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The motherboard of my desktop PC features two Ethernet ports. Each port has its own network controller from Realtek and they are both capable of Gigabit Ethernet. Now, I have this crazy idea to take a short Ethernet category 5e cable and connect it between the two ports, to create a loop. The idea is to test the throughput of both of these ports using the shortest possible cable length.

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I have already connected the two ports. One of the connections is identified as Network 6, and I have chosen Home as network type to make it discoverable. The other one got stuck at "identifying". But it's seen as unidentified network now and I have manually changed the type from Public to Home. I was then prompted by Windows Media Player to share media files between these two. Under Network, one is seen as a network computer and the other one shows up as a portable media player. There are three devices with the same name.

a b

Update


I have set one connection to IP 10.1.1.1 and mask 255.255.255.0 and the other one to IP 10.1.1.2 and mask 255.255.255.0. I also added 10.1.1.1 as gateway on the second connection.

c d

After doing this, "Network 7" has now been identified.

e

Using pcattcp...

On the receiver end:

C:\PCATTCP-0114>pcattcp -r
PCAUSA Test TCP Utility V2.01.01.14 (IPv4/IPv6)
  IP Version  : IPv4
Started TCP Receive Test 0...
TCP Receive Test
  Local Host  : GIGA
**************
  Listening...: On TCPv4 0.0.0.0:5001

  Accept      : TCPv4 0.0.0.0:5001 <- 10.1.1.1:8127
  Buffer Size : 8192; Alignment: 16384/0
  Receive Mode: Sinking (discarding) Data
  Statistics  : TCPv4 0.0.0.0:5001 <- 10.1.1.1:8127
16777216 bytes in 0.089 real seconds = 184089.89 KB/sec +++
numCalls: 2061; msec/call: 0.044; calls/sec: 23157.303

C:\PCATTCP-0114>

On the transmitter end:

C:\PCATTCP-0114>pcattcp -t 10.1.1.1
PCAUSA Test TCP Utility V2.01.01.14 (IPv4/IPv6)
  IP Version  : IPv4
Started TCP Transmit Test 0...
TCP Transmit Test
  Transmit    : TCPv4 0.0.0.0 -> 10.1.1.1:5001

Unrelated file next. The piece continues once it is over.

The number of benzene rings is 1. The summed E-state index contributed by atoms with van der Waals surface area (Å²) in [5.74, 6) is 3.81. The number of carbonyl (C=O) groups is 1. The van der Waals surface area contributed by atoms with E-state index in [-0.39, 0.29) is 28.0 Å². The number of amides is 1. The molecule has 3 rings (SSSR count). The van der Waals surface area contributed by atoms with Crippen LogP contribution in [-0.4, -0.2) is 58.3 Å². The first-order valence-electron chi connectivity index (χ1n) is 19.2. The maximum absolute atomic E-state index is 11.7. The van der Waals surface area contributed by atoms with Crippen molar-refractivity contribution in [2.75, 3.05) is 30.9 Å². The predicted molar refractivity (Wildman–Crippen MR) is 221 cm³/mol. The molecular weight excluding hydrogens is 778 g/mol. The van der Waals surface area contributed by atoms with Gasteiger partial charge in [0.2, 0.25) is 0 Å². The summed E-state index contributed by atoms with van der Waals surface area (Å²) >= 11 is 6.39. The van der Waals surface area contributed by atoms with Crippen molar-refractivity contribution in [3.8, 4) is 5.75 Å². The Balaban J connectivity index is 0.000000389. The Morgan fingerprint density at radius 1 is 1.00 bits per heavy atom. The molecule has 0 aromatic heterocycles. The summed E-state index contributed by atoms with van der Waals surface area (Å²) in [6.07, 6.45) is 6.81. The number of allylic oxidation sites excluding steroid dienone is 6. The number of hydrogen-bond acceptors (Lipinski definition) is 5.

Buffer Size : 8192; Alignment: 16384/0
  TCP_NODELAY : DISABLED (0)
  Connect     : Connected to 10.1.1.1:5001
  Send Mode   : Send Pattern; Number of Buffers: 2048
  Statistics  : TCPv4 0.0.0.0 -> 10.1.1.1:5001
16777216 bytes in 0.091 real seconds = 180043.96 KB/sec +++
numCalls: 2048; msec/call: 0.045; calls/sec: 22505.495

C:\PCATTCP-0114>
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closed as unclear what you're asking by Dave M, Simon Sheehan, Moses, Dave Rook, Joe Taylor Nov 1 '13 at 16:40

Please clarify your specific problem or add additional details to highlight exactly what you need. As it's currently written, it’s hard to tell exactly what you're asking. See the How to Ask page for help clarifying this question.If this question can be reworded to fit the rules in the help center, please edit the question.

    
What makes you think it's NOT possible? What exactly have you tried already? What were the results? Where are you getting stuck? "Does this make sense?" and "Is this possible?" are not good questions for SU. –  Ƭᴇcʜιᴇ007 Oct 31 '13 at 16:50
    
What would the purpose of this be? What problem are you trying to solve other than simple curiosity? –  Dave M Oct 31 '13 at 17:06
    
@techie007 I have already connected the two ports. One of them is identified as Network 6, and I have chosen Home as network type to make it discoverable. The other one is stuck at "identifying". –  sammyg Oct 31 '13 at 17:10
    
@DaveM The idea is to test the throughput, i.e. to see what kind of transfer speeds I can get. But there's no way to do that on the same computer? I would need a second computer? –  sammyg Oct 31 '13 at 17:12
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1 Answer 1

up vote 3 down vote accepted

I'll preface this by saying I've never actually tried this, but I can't see why it wouldn't work as such:

  • Hook up the wire (since they're Gb ports, you shouldn't need a crossover cable to get Link).

  • Configure the adapters to be on the same subnet (say 10.1.1.1 and 10.1.1.2, mask 255.255.255.0). Only one of them can/should have a gateway, and if you need to put one in, just pick one of those IPs (10.1.1.1 or .2).

Even if it's stuck on "identifying" you can should still be able to use the connection ('identifying' often requires DNS, which may act weird if not available, but won't prevent IP address-based connections).

You also don't need to make them 'discoverable' per-se. Just turn off the firewall and use IP addresses for targeting.

  • Test with ping: ping 10.1.1.1 to ensure connection.

  • Run a host-to-host TCP bandwidth tester. I like this one for Windows use.

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Wouldn't I need two "hosts"? –  sammyg Oct 31 '13 at 17:42
    
@Sammy No, just use the ip addresses. –  cmorse Oct 31 '13 at 17:43
    
Ok. Which one do you use? The TTCP (original), PCATTCP, WSTTCP, or NTttcp? Which one is the easiest to use? –  sammyg Oct 31 '13 at 17:46
    
The Windows one -- the one that page is for: PCATTCP. :) "The PCATTCP program is simply PCAUSA's port of TTCP to Windows Sockets". They're just offering links to the original Unix program it was based on. –  Ƭᴇcʜιᴇ007 Oct 31 '13 at 17:50
    
When I do ping 10.1.1.1 or ping 10.1.1.2 in cmd I get a response in less than 1 ms. Are these being sent out from the "localhost"? When I do ping localhost I see "Pinging GIGA [::1] from ::1 with 32 bytes of data". What does this mean? Why is it not saying 127.0.0.1? –  sammyg Oct 31 '13 at 17:55
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